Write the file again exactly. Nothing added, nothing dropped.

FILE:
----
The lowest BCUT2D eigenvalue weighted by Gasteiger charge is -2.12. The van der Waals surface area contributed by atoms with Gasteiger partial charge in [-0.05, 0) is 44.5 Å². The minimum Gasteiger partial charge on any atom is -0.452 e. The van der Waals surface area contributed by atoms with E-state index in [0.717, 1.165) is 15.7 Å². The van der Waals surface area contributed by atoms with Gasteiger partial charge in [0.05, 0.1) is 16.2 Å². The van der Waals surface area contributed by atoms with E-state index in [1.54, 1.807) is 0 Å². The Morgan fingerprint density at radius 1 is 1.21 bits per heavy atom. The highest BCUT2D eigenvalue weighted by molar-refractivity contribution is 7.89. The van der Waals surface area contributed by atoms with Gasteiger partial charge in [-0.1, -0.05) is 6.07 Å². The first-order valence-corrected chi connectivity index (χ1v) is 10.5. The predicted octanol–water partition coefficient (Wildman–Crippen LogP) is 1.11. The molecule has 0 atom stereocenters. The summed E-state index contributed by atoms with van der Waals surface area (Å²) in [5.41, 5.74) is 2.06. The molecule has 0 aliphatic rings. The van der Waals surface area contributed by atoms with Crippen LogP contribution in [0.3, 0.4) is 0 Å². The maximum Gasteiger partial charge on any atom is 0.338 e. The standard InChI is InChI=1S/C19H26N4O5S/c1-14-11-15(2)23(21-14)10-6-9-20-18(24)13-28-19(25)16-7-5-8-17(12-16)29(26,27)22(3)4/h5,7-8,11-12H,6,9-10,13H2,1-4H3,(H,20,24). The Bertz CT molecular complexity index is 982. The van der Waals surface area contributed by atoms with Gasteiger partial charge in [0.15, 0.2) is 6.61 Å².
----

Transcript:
The lowest BCUT2D eigenvalue weighted by Gasteiger charge is -2.12. The van der Waals surface area contributed by atoms with Gasteiger partial charge in [-0.05, 0) is 44.5 Å². The minimum Gasteiger partial charge on any atom is -0.452 e. The van der Waals surface area contributed by atoms with E-state index in [0.717, 1.165) is 15.7 Å². The van der Waals surface area contributed by atoms with Gasteiger partial charge in [0.05, 0.1) is 16.2 Å². The van der Waals surface area contributed by atoms with E-state index in [1.54, 1.807) is 0 Å². The Morgan fingerprint density at radius 1 is 1.21 bits per heavy atom. The highest BCUT2D eigenvalue weighted by molar-refractivity contribution is 7.89. The van der Waals surface area contributed by atoms with Gasteiger partial charge in [-0.1, -0.05) is 6.07 Å². The first-order valence-corrected chi connectivity index (χ1v) is 10.5. The predicted octanol–water partition coefficient (Wildman–Crippen LogP) is 1.11. The molecule has 0 atom stereocenters. The summed E-state index contributed by atoms with van der Waals surface area (Å²) in [5.41, 5.74) is 2.06. The molecule has 0 aliphatic rings. The van der Waals surface area contributed by atoms with Crippen LogP contribution in [0.3, 0.4) is 0 Å². The maximum Gasteiger partial charge on any atom is 0.338 e. The standard InChI is InChI=1S/C19H26N4O5S/c1-14-11-15(2)23(21-14)10-6-9-20-18(24)13-28-19(25)16-7-5-8-17(12-16)29(26,27)22(3)4/h5,7-8,11-12H,6,9-10,13H2,1-4H3,(H,20,24). The Bertz CT molecular complexity index is 982. The van der Waals surface area contributed by atoms with Gasteiger partial charge in [0.15, 0.2) is 6.61 Å².